These intermuscular spaces provide the natural cleavage planes for the paramedian muscle-splitting approach to the lumbar spine. Three paraspinal approaches through different planes have been described in the literature. In 1959, Watkins stated that SQ was particularly identifiable at the level of L4–L5, and required some resection of the ilium for proper muscle reflection in the procedure [15, 16]. Similarly, Wiltse also concluded that only the L5 and S1 transverse and articular processes can be reached easily through the ML [17, 18]. More recently, Weaver described a modified trans-muscular paraspinal approach via LI, which provided much less invasive access to the lateral spine from L3 to S2 [19].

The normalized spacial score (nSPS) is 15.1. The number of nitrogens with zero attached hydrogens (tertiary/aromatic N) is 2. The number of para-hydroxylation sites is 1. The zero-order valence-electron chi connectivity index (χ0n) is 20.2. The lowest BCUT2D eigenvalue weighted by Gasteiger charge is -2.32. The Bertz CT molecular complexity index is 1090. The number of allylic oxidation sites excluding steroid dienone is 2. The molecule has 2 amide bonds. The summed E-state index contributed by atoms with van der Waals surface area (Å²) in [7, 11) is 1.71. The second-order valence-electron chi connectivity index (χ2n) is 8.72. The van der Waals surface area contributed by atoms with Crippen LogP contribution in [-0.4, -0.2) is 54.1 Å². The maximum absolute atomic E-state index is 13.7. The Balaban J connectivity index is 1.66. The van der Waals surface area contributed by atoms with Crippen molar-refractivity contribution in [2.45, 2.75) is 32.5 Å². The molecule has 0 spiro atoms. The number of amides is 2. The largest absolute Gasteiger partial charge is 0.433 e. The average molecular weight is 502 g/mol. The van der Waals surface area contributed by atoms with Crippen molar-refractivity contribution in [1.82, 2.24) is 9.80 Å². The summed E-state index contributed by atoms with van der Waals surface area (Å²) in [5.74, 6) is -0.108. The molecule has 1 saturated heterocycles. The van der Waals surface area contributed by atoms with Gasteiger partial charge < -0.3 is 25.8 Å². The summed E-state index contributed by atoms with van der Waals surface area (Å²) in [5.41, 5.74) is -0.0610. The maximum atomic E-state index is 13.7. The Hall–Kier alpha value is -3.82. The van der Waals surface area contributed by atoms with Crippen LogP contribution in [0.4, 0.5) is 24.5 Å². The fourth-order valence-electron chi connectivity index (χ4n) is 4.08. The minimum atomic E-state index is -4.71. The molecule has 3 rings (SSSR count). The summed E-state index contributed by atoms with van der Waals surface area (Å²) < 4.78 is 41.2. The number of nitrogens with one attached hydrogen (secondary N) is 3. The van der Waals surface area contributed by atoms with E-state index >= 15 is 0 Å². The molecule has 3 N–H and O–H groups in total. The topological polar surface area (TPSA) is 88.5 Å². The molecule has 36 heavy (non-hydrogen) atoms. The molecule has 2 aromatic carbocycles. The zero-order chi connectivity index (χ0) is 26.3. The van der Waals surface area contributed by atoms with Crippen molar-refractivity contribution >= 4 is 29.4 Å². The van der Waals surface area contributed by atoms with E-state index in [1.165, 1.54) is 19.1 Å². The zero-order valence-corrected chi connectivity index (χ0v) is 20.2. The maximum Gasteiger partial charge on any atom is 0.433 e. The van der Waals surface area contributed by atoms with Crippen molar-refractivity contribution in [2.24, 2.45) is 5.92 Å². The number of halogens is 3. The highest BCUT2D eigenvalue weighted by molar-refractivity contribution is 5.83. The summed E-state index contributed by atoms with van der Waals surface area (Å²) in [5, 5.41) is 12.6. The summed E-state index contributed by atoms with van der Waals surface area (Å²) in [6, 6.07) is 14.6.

These reports raise a fundamental question: do these intermuscular spaces exist only in the lower lumbar region and differ in configuration at different intervertebral disc levels? Any differences would indicate that the various levels of the lumbar spine require different operative approaches and skin incisions. Detailed knowledge of the anatomy of the intermuscular spaces can provide guidance for the surgeon and helps to optimize the location and minimize the extent of the required incision for a particular surgical procedure. Therefore, the aim of this study was to determine the intermuscular spaces within the lumbar paraspinal muscles at different intervertebral disc levels with the use of modern medical imaging such as computed tomography (CT) and magnetic resonance imaging (MRI). Numerous other studies have investigated the anatomic properties of these intermuscular spaces with the goal of providing surgical guidelines [2023], and a recent study demonstrated that ML was well-visualized in patients [24]. As such, the results from our study may facilitate preoperative selection of the appropriate paramedian muscle-splitting approach to the lumbar spine.